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Jordan To Step Aside (For Now)

Michael Jordan will not get involved again in labor talks until the NBA makes a "serious" offer at settling the lockout, Jordan's agent said Tuesday.

"When serious negotiations begin, I would expect he will be back in there," agent David Falk said Tuesday. "The next step has to be for the league to come in with a better offer."

The lockout went through its 140th day without any sign of progress. It has been almost two weeks since the sides last bargained, and three weeks since a full session was held involving owners and players.

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  • The first six weeks of the season already have been scrapped, and with each passing day the likelihood increases of the season not beginning until January.

    There had been an expectation around the league that a deal would be reached in time for NBC to televise its first games of the season - Christmas doubleheader of Chicago vs. New York and the L.A. Lakers vs. Phoenix. That scenario appears increasingly unlikely, too.

    "My guess isn't better than anybody else's, but I hope we're showing games," said Ed Markey, an NBC spokesman. "If there are no NBA games, we might revert back to showing regular Friday night programming."

    Jordan took part in the last full bargaining talks Oct. 28, exchanging hard words with Washington owner Abe Pollin in a meeting that preceded the 8½-hour session. But Jordan has not been heard from publicly since those discussions ended.

    Falk, whose other high-profile clients include Patrick Ewing and Alonzo Mourning, says Jordan will not be the individual to jump-start the bargaining.

    "What this thing is all about is the process of negotiation," Falk said. "Both sides are trying to be fair, but both have different understandings of what fair is. There is a range of fairness, and both sides should make sure they don't overpersonalize this."

    The owners and players are stuck on the main economic argument of what constituts a fair split of revenue.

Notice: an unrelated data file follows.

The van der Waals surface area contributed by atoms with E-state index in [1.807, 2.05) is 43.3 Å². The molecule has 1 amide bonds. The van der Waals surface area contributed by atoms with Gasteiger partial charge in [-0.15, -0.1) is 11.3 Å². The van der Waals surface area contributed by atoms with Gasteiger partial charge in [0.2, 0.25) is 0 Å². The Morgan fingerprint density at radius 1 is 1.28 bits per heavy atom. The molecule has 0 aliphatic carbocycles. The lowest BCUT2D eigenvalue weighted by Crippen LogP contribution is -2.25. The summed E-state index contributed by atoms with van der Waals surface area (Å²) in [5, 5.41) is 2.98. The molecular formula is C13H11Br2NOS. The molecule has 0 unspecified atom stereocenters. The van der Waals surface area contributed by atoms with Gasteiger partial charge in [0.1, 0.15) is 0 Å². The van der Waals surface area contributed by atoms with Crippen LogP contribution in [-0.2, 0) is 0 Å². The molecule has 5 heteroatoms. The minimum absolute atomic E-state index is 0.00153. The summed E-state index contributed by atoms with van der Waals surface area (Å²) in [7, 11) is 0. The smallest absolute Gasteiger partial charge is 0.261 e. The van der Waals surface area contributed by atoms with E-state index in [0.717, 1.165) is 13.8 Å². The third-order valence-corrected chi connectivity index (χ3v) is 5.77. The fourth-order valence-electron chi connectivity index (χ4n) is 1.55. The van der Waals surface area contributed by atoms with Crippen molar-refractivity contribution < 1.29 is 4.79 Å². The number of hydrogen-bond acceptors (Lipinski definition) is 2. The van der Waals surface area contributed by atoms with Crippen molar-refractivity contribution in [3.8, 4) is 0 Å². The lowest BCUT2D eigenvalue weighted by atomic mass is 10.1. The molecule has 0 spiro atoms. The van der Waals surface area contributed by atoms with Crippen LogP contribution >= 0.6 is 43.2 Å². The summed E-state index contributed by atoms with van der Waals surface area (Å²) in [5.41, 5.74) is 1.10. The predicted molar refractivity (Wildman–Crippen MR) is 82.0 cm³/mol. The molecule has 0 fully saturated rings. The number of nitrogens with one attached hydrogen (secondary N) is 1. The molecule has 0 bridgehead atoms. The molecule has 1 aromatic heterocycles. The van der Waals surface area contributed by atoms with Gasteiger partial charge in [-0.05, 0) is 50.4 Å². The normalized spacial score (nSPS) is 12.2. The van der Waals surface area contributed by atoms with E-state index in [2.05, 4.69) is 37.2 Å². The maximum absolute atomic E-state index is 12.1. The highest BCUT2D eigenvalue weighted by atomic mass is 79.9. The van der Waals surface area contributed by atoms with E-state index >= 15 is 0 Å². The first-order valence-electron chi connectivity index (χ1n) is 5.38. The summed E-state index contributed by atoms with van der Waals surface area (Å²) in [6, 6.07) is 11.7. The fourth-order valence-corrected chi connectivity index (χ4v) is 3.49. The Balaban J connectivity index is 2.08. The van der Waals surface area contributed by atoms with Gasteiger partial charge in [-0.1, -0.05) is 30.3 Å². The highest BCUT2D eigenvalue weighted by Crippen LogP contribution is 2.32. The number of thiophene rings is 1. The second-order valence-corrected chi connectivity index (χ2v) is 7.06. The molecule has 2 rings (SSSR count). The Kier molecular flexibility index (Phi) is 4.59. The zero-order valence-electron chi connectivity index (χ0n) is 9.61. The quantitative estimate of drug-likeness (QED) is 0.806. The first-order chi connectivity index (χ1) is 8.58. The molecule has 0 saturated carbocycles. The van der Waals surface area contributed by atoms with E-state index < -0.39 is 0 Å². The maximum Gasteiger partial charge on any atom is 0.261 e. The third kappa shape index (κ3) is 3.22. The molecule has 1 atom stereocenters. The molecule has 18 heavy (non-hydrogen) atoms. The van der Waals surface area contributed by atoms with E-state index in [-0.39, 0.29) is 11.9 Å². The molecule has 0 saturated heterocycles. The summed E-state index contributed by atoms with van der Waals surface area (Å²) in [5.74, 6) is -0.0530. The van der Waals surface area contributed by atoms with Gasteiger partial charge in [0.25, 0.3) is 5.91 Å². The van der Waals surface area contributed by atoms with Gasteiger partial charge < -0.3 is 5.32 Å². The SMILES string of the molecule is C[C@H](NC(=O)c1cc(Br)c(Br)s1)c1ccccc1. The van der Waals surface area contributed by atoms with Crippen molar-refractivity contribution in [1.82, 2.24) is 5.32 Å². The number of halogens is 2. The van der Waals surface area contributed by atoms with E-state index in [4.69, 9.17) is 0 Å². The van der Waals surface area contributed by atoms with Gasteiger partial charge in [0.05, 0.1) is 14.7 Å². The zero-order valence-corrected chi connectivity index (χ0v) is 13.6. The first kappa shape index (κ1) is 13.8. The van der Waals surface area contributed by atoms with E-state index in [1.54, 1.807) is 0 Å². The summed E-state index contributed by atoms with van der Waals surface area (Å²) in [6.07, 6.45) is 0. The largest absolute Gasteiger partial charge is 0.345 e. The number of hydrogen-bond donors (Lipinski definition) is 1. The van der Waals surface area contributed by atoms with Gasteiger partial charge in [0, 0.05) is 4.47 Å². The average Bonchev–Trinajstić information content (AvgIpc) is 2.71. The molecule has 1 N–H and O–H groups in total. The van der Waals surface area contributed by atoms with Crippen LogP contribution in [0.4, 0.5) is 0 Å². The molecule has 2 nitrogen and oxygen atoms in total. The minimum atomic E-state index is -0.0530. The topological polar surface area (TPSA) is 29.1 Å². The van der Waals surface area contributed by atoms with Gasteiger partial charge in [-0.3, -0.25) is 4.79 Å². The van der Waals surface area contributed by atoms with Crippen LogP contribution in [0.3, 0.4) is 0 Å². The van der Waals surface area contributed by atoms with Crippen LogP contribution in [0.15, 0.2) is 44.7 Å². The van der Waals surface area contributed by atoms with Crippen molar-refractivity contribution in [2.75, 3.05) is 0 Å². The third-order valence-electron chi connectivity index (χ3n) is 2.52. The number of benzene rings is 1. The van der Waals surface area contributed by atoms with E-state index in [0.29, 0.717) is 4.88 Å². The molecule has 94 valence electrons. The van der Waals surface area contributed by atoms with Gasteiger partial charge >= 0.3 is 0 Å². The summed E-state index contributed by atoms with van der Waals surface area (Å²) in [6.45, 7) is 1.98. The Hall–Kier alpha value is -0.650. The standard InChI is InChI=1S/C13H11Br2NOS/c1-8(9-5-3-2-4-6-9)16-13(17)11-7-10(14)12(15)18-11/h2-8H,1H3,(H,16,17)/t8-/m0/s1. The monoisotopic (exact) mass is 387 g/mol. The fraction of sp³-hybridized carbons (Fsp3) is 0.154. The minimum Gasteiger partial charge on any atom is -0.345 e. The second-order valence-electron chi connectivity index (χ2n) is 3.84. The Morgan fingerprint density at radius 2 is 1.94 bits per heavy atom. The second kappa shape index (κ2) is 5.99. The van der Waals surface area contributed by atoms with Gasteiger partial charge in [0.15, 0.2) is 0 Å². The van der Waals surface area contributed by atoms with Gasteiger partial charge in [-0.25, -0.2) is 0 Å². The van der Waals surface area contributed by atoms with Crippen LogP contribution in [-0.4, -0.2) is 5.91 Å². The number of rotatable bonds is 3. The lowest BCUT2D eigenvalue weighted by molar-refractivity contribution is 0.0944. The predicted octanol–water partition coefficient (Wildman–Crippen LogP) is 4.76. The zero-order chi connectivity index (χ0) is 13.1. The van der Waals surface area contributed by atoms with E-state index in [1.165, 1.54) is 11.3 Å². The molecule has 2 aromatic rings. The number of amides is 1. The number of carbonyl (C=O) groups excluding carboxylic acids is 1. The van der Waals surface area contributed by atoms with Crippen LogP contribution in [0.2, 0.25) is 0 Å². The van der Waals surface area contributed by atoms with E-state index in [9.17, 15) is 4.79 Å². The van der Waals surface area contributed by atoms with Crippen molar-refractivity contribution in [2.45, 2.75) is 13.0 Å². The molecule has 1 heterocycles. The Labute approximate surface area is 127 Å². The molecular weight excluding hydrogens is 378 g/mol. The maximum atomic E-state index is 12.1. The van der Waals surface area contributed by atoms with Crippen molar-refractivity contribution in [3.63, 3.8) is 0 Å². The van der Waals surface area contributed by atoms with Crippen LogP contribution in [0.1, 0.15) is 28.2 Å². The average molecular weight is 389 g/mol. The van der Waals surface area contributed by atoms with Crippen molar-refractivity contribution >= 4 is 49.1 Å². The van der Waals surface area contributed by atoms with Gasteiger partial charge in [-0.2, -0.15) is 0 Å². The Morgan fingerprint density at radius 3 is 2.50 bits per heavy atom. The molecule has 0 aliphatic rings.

Players, who received 57 percent last season, are offering no concessions to slow salary growth unless the percentage rises to 60 percent.

    Owners, who had the right to reopen the last labor agreement if the percentage rose above 51.8 percent, want the players to accept 50 percent.

    The owners have offered increased minimum salaries for veterans and have agreed in principle to the union's request for an annual salary cap exception equal to the average salary (which was $2.6 million last season), but have demanded other mechanisms that would limit salaries the highest-paid players could receive.

    In some cases, the offer on the table from the league would cut superstar salaries by tens of millions of dollars per player over several years.

    "I'm against the deal for one reason: It scales back the percentage of revenues going to the players from a projected 60 percent to 48 percent," Falk said. "That's an enormous reduction, and to suggest that it's good is foolish."

    Reiterating his point, Falk pointed out that Jordan was paid more than $33 million last season.

    "If he had decided to take $15 million instead, would that extra money have gone to Jud Buechler and Steve Kerr? Of course not," Falk said. "The league is trying to fool the lower class of players, but the more they push this as a great deal, the more the players see it as a bad deal."

    Answering commissioner David Stern's charge that he and other agents are preventing a deal, Falk said: "Are we holding it up? No. We're not deciding, we're advising. Just like David Stern gets advice, we're giving advice. We're advising the players that it's a bad deal."

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